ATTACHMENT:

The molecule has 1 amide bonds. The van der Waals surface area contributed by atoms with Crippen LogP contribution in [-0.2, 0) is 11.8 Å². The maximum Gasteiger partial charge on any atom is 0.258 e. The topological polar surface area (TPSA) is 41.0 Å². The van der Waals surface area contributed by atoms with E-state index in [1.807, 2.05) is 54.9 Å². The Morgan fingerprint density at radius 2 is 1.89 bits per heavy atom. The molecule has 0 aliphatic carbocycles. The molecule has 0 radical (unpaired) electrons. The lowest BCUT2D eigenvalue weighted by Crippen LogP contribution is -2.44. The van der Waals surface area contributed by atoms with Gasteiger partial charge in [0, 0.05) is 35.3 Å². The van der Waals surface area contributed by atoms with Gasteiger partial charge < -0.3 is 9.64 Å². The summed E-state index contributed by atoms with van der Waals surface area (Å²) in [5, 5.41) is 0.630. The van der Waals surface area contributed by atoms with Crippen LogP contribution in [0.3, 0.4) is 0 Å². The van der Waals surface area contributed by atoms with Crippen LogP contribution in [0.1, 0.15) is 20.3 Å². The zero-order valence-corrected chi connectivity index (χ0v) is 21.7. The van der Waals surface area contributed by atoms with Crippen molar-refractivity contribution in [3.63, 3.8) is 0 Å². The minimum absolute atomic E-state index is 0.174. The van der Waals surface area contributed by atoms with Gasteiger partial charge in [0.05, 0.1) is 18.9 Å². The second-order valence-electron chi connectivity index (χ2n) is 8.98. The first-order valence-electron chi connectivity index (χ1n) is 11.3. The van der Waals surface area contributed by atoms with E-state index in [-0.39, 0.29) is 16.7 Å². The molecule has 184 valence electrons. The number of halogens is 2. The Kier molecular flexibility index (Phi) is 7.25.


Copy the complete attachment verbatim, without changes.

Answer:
The molecule has 1 amide bonds. The van der Waals surface area contributed by atoms with Crippen LogP contribution in [-0.2, 0) is 11.8 Å². The maximum Gasteiger partial charge on any atom is 0.258 e. The topological polar surface area (TPSA) is 41.0 Å². The van der Waals surface area contributed by atoms with E-state index in [1.807, 2.05) is 54.9 Å². The Morgan fingerprint density at radius 2 is 1.89 bits per heavy atom. The molecule has 0 aliphatic carbocycles. The molecule has 0 radical (unpaired) electrons. The lowest BCUT2D eigenvalue weighted by Crippen LogP contribution is -2.44. The van der Waals surface area contributed by atoms with Gasteiger partial charge in [0, 0.05) is 35.3 Å². The van der Waals surface area contributed by atoms with Gasteiger partial charge < -0.3 is 9.64 Å². The summed E-state index contributed by atoms with van der Waals surface area (Å²) in [5, 5.41) is 0.630. The van der Waals surface area contributed by atoms with Crippen LogP contribution in [0.3, 0.4) is 0 Å². The van der Waals surface area contributed by atoms with Crippen LogP contribution in [0.1, 0.15) is 20.3 Å². The zero-order valence-corrected chi connectivity index (χ0v) is 21.7. The van der Waals surface area contributed by atoms with Crippen molar-refractivity contribution in [3.63, 3.8) is 0 Å². The minimum absolute atomic E-state index is 0.174. The van der Waals surface area contributed by atoms with Gasteiger partial charge in [0.05, 0.1) is 18.9 Å². The second-order valence-electron chi connectivity index (χ2n) is 8.98. The first-order valence-electron chi connectivity index (χ1n) is 11.3. The van der Waals surface area contributed by atoms with E-state index in [-0.39, 0.29) is 16.7 Å². The molecule has 184 valence electrons. The number of halogens is 2. The Kier molecular flexibility index (Phi) is 7.25.